April 2020 – ongoing
by Brett Wallace
This ongoing web document/labor notebook attempts to explore and map artistic responses to crisis at the intersection of art, labor, and the economy. Its purpose is to explore how work and artistic practice – as a form of work – are reshaped under the conditions of employment in crisis to acknowledge and share new alternative forms of practice that foster collectivity, care, generosity, solidarity, and revolution.
This is a rough cut start to what I hope to be an ongoing generative project. It is a project inspired by many artists and activists around the world who work towards imagining and building new possibilities and paradigms towards a more just and inclusive world.
A note about me
I am a white male artist. I grew up in a working class family outside of Boston. I acknowledge this notebook is coming at this topic through a U.S. based lens and is rooted in my own experience as a white man. I also acknowledge the knapsack I carry has provided me certain privileges. For example, I am not an essential worker and was able, and am still able, to work on this notebook in a safe environment distanced from front-line work (reducing my potential for infection from COVID-19). This concept was not lost on me as New York City went into pandemic lock down for much of this year, while essential workers kept the city going. In addition, I was not constrained by the growing digital divide in working on this project – I have steady access to internet and technology. As a part of my ongoing work, I am committed to helping expose such inequalities in labor and society. Lastly, and something I don’t share much about, is while I have a disability, it is an invisible one outside of my immediate family. And, while it requires my own attention, it goes unnoticed and does not impact my relationship to society. The knapsack I carry has afforded me a certain degree of privileges I choose not to ignore and I work to close those gaps.
The COVID-19 crisis has exposed the systemic challenges facing workers over the last four decades. The last half century has seen real wages flatten while workers take on increased spending in the form of housing, transportation, fuel, food, healthcare, and education costs, as well as debt. Wealth for the 1% has increased substantially while 50% of American workers are living paycheck-to-paycheck and many small businesses exist on the brink of collapse with only a few months of payroll on hand. Labor protections from the New Deal have been rolled back by the perniciousness of neoliberalism, a situation further exacerbated by the gig economy. Many front-line workers lack the appropriate healthcare or housing they deserve as a human right. Racialized capitalism continues to present inequalities through the asymmetrical distribution of pandemic funds. The economy has come to a near halt, and the playbook of corporate bailouts, reminiscent of the 2008 bailout of the big banks, has been redeployed to save systems over people.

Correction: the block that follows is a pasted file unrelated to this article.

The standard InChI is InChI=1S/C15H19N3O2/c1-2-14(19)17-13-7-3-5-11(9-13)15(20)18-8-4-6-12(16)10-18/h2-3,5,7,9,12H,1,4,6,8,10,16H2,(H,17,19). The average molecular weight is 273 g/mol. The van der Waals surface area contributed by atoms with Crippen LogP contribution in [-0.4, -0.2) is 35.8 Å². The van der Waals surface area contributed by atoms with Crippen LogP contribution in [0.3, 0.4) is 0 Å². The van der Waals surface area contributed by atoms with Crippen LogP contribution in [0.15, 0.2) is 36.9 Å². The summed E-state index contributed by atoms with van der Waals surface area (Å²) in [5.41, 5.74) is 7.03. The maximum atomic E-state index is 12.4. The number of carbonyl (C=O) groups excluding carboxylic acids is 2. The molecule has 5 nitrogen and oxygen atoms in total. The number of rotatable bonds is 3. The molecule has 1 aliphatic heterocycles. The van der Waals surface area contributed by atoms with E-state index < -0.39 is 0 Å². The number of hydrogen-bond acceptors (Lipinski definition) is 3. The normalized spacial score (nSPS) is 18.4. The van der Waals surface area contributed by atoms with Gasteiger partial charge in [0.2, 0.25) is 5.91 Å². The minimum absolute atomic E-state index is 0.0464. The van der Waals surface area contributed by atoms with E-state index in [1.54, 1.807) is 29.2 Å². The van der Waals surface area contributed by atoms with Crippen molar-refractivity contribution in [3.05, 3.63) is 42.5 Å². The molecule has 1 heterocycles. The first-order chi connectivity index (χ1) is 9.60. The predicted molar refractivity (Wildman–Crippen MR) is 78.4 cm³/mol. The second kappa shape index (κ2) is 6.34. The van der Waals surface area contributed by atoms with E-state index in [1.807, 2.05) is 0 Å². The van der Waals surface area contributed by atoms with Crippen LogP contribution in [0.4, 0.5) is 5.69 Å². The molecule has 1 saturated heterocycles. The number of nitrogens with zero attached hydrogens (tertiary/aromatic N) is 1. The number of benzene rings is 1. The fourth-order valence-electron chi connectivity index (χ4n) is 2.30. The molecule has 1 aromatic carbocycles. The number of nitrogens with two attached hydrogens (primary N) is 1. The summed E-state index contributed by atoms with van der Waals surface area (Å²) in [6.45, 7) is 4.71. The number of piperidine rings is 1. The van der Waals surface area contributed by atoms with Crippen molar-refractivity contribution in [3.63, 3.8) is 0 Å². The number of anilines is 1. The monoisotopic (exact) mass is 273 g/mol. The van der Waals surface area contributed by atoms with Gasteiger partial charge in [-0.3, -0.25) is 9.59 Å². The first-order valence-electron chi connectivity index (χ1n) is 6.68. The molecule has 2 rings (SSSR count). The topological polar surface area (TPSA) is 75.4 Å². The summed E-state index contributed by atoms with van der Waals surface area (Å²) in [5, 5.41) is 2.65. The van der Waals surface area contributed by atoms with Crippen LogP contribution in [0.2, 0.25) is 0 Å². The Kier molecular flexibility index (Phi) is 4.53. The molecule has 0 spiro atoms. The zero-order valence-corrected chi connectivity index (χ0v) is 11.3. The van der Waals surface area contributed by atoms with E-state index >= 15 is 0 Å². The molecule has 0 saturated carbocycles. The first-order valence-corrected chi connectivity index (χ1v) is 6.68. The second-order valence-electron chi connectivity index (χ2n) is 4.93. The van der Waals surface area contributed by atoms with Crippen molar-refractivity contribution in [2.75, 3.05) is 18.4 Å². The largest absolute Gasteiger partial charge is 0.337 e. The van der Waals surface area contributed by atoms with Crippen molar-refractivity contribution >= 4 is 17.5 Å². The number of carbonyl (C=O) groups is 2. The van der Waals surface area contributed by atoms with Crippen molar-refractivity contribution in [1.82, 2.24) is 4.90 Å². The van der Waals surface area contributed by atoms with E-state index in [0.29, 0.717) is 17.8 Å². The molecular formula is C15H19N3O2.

While survival and health are paramount in this time, this crisis has also exposed the inequalities in survival and health. When I started this piece, the main pandemic I was writing about was COVID-19.
In late May, a second pandemic, the continued murder of Black citizens at the hands of police brutality, rose up in revolution. On May 25th, George Floyd, a 46-year-old Black man, was murdered at the hands of police in Minneapolis, Minnesota. I learned of the deaths that proceeded this tragic event, such as Breonna Taylor, a 26-year-old Black woman, who has murdered on May 13th, and Ahmaud Arbery, an unarmed 25-year-old Black man who was murdered on February 23rd by three white men. I also learned about Tony McDade, a 38-year-old Black transgender man, murdered by the Tallahassee Police Department on May 27th. Despite our anger, the list of deaths continues to grow.
The deep, systemic inequalities that underpin both pandemics is why I believe we need to take steps that go beyond reforming the current system — and to take steps to revolutionize the capitalist system from its ideology and its systems of oppression across racial and gender lines.
To stay healthy, to care, to deconstruct, and to revolutionize are all part of the skilled work of communities – including artists – around the world. It’s critical we nourish communities, the activities they pursue and make space for bottoms up coalition building and revolution.
This evolving document includes the following sections –
Part 1- the landscape – how is the landscape of work changing in this crisis?
Part 2 – art worlds – how will the art world(s) be reshaped?
Part 3 – potential responses – what are potential artistic responses toward self-care, collectivity, autonomy, and sustainability?
The first public presentation of this notebook took place on May 13, 2020 in a conversation hosted by Elizabeth Ferrer at BRIC.
If you have thoughts to share or questions, please feel free to contact me.
- email: firstname.lastname@example.org